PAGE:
You may have opened your Mac to find it was very sluggish, with fans whirring (if you have them). Upon looking at Activity Monitor, you notice a process, XProtectService is hogging resources. If the process continues to have high CPU usage, you may wonder:
- What is XProtectService? Is it harmful? Does my Mac have malware?
- Why is it running and using so much CPU, memory, etc.?
- Can you just disable it?
What is XProtectService on Mac?
XProtectService is a process that is part of XProtect, which is a component of the antivirus protection built into macOS along with Gatekeeper and Notarization. XProtect helps block malware from running and protects and prevents damage from malware that may have run. The suite of malware protection in macOS works to identify, block malware and deal with malware found on the system.
macOS will automatically update malware signatures with the latest information on threats, even without performing the usual macOS updates.
Why is XProtectService running on your Mac?
XProtect will run on your Mac when:
- You first launch an app.
- An app has changed.
- The malware signatures are updated.
For example, if you haven’t logged in to a particular user account on your Mac for a long time, you can expect XProtect to take some time checking things.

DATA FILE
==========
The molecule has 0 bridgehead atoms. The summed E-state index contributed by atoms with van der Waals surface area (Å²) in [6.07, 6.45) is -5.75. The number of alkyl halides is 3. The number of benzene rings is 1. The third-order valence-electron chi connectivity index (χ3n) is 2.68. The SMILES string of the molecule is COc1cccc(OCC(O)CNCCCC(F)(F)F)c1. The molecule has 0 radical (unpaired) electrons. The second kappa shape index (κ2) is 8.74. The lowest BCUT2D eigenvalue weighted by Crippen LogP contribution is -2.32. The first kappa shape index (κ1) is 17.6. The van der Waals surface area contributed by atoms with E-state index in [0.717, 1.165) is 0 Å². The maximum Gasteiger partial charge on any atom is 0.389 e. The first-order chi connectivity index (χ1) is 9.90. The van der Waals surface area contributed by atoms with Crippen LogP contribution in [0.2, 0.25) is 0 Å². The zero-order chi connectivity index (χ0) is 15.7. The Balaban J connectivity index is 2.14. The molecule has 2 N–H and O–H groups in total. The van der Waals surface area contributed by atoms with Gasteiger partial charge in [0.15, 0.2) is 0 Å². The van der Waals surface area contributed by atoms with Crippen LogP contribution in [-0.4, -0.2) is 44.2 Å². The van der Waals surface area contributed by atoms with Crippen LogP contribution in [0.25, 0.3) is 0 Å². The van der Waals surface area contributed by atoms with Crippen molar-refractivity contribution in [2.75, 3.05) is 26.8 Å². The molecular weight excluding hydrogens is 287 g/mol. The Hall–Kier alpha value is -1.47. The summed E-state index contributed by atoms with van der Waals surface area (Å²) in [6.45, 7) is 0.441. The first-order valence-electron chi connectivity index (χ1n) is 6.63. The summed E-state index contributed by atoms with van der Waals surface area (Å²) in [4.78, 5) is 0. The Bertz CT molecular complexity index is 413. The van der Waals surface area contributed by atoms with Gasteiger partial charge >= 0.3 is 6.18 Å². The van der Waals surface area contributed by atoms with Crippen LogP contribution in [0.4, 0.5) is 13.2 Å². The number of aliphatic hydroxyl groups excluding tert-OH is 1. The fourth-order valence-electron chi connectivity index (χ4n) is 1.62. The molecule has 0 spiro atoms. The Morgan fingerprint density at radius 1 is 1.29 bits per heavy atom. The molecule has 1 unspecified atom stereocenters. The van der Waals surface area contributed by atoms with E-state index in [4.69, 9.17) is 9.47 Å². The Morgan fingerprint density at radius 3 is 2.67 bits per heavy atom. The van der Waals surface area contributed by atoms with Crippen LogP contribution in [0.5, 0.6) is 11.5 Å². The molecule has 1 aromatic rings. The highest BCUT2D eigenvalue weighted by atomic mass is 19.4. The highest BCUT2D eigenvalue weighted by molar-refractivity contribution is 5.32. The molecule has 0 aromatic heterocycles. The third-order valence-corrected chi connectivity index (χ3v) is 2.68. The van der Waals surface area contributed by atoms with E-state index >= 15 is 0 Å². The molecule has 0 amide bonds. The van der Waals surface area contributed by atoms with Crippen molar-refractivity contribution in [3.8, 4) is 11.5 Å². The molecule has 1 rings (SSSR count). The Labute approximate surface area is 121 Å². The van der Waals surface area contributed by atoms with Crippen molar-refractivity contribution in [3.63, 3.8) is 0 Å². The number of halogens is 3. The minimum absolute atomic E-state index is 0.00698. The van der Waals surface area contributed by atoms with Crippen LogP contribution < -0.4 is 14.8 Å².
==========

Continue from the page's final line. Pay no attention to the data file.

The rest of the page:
Does your Mac have malware?
If XProtect finds malware on your machine, it will block the software and notify you. It will then offer to move the software to the trash.
Can you disable XProtectService?
In general, you wouldn’t want to disable it. It protects your Mac and shouldn’t be causing problems. But, if this process is running and using too much CPU, memory, etc., this can certainly affect your ability to (comfortably) use your Mac.
If XProtectService is causing high resource usage every time you log in you can try the following:
- Shutdown your Mac: Apple menu > Shutdown. Then power it back on, log in and wait until the system runs through the usual stuff that can cause high resource usage and sluggish response.
- Boot your Mac into Safe Mode: Your Mac may boot up and run slowly at first. See if the problem continues in Safe Mode. If there is no problem in Safe Mode, there could be a problem with some third-party software.
There is a way to disable the entire System Integrity Protection on your Mac. This ability is really only meant for software developers and others writing and running their own code on their machines, and it is only meant to be done temporarily, as it leaves your entire system open to malware. The instructions can be found on an Apple Developer page: Disabling and Enabling System Integrity Protection.
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